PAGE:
Commentary on Political Economy

Monday 20 November 2023



Javier Milei, Rishi Sunak and the War for the Soul of the West


The culture war in the U.K. between the people and the establishment—in which the people for a heady moment seized control over matters such as immigration, national sovereignty, criminal justice, and the right not to be ashamed of their race or cultural heritage—has ended, and the establishment appears to have won.

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Last week the formal surrender papers were signed.

First, Rishi Sunak, who became prime minister a year ago after a pantomime performance by his ruling conservative party had ousted two predecessors in quick succession, brought back into government David Cameron, the man who inadvertently fired the first shot in the populist revolt by calling the referendum on Brexit seven years ago.

If you wanted a caricature of the English establishment there’s none better than Mr. Cameron—sorry, Lord Cameron of Chipping Norton, as he now is, resplendent in a title that might have come straight from the pages of Trollope. Mr. Cameron isn’t just the man who insisted the British people endorse membership in the European Union on pain of economic punishment. Among other dubious efforts, he also boasted of having inaugurated a “Golden Age” of relations between the U.K. and the People’s Republic of China, and has reportedly spent the years since he left office engaged in lucrative promotional exercises on behalf of Beijing. He is now foreign secretary, charged with leading Britain’s international relations.

Mr. Cameron’s return was occasioned by another signal of the establishment victory: Mr. Sunak’s dismissal of Suella Braverman as home secretary. Ms. Braverman, a barrister, is a much less polished figure than his lordship. After the political chaos of last year she has emerged as the most outspoken advocate of a tough approach to immigration, crime and the woke mind virus in the public sector.

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Staunchly pro-Israel, she has in recent weeks been extremely critical of the British police force’s tolerance of often violent pro-Hamas demonstrators on the streets. In Britain, you can be arrested for silently saying a prayer within a few hundred yards of an abortion clinic, but you can call for the destruction of Israel and praise Adolf Hitler and the boys in blue will ensure you’re allowed to scream your bile unimpeded.

Ms. Braverman didn’t like any of this. She also didn’t like that, despite the government’s promises, illegal immigration to the U.K. is out of control, with hundreds of thousands of refugees arriving in flotillas of small boats to claim political asylum, although vast numbers of them have no such legal claim. In an attempt to deter the flood of “asylum seekers,” the government signed an agreement with the government of Rwanda, by which some migrants would be sent to live and work in the central African country instead.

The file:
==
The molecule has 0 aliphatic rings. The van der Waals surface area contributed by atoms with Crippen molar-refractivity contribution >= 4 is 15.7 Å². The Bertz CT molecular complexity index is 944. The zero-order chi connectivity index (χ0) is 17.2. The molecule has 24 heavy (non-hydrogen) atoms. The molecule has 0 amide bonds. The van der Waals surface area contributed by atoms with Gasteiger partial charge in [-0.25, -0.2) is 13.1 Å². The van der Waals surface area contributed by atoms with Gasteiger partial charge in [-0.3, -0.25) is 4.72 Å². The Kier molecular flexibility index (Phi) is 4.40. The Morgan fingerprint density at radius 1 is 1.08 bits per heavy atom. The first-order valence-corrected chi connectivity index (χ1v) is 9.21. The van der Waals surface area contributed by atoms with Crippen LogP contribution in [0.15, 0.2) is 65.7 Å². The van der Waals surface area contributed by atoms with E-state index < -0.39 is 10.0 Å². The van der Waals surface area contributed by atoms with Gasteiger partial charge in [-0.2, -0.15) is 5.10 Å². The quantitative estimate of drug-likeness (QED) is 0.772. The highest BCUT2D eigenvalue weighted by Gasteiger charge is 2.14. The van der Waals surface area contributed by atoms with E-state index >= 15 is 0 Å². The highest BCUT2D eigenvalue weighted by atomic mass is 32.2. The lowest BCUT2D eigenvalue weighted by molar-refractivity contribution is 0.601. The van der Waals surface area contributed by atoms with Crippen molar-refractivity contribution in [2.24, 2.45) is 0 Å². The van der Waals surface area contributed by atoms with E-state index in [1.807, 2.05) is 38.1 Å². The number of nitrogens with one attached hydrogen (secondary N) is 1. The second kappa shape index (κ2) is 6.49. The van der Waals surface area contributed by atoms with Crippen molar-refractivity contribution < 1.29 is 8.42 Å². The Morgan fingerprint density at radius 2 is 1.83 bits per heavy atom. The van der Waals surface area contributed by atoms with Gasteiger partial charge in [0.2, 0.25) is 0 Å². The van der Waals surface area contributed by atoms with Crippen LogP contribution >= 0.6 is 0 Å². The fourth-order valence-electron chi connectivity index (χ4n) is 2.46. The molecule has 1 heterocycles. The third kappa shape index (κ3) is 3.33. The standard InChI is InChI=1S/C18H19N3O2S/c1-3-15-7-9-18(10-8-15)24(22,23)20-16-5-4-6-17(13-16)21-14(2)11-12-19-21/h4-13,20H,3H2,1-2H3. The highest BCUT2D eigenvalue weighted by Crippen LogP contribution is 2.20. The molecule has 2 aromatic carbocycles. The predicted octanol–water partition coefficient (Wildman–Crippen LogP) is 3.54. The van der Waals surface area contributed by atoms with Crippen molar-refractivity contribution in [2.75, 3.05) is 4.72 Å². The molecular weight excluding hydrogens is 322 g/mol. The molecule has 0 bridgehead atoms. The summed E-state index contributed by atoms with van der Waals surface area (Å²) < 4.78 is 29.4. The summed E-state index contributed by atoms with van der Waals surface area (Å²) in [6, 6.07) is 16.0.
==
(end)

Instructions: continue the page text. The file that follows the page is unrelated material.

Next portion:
Last week five judges on England’s supreme court unanimously struck down that agreement. Mr. Sunak pledged to present legislation that would enable the plan to be reinstated but it quickly became clear that the members of the unelected House of Lords would reject any bill that tried to resettle asylum seekers this way.

Civil servants, the police, the supreme court, unelected peers of the realm, and other establishment figures can all claim credit for defeating the people’s expressed will. But the largest share of the credit should probably go to the media, and especially, the British Broadcasting Corporation, the gargantuan media organization that dominates the distribution of news, information and culture in the U.K. The BBC is financed by a compulsory levy on everyone with a television, whether or not they watch the broadcaster’s drippingly woke, green output.

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The scale of the BBC’s harmful influence has been vividly on display in the past few weeks in the way it has helped shape opinion on the war in the Middle East. Its coverage is relentlessly anti-Israel, with endless credulous coverage of almost every claim made by Hamas and false reporting about the actions of the Israel Defense Forces.

Mr. Sunak is a decent man trying to do the right thing in impossible political circumstances. The chaos of the past few years combined with high inflation will almost certainly send Conservatives to a historic defeat next year at the hands of a Labour Party that has done a fair job of reassuring voters it can be trusted again.

And yet, the war isn’t really over. Though the elites may have silenced the voices of revolt for a while, popular anger about immigration, crime, national sovereignty and the takeover of cultural institutions by the neo-Marxist left won’t go away.

The war for the soul of the West will rage on.

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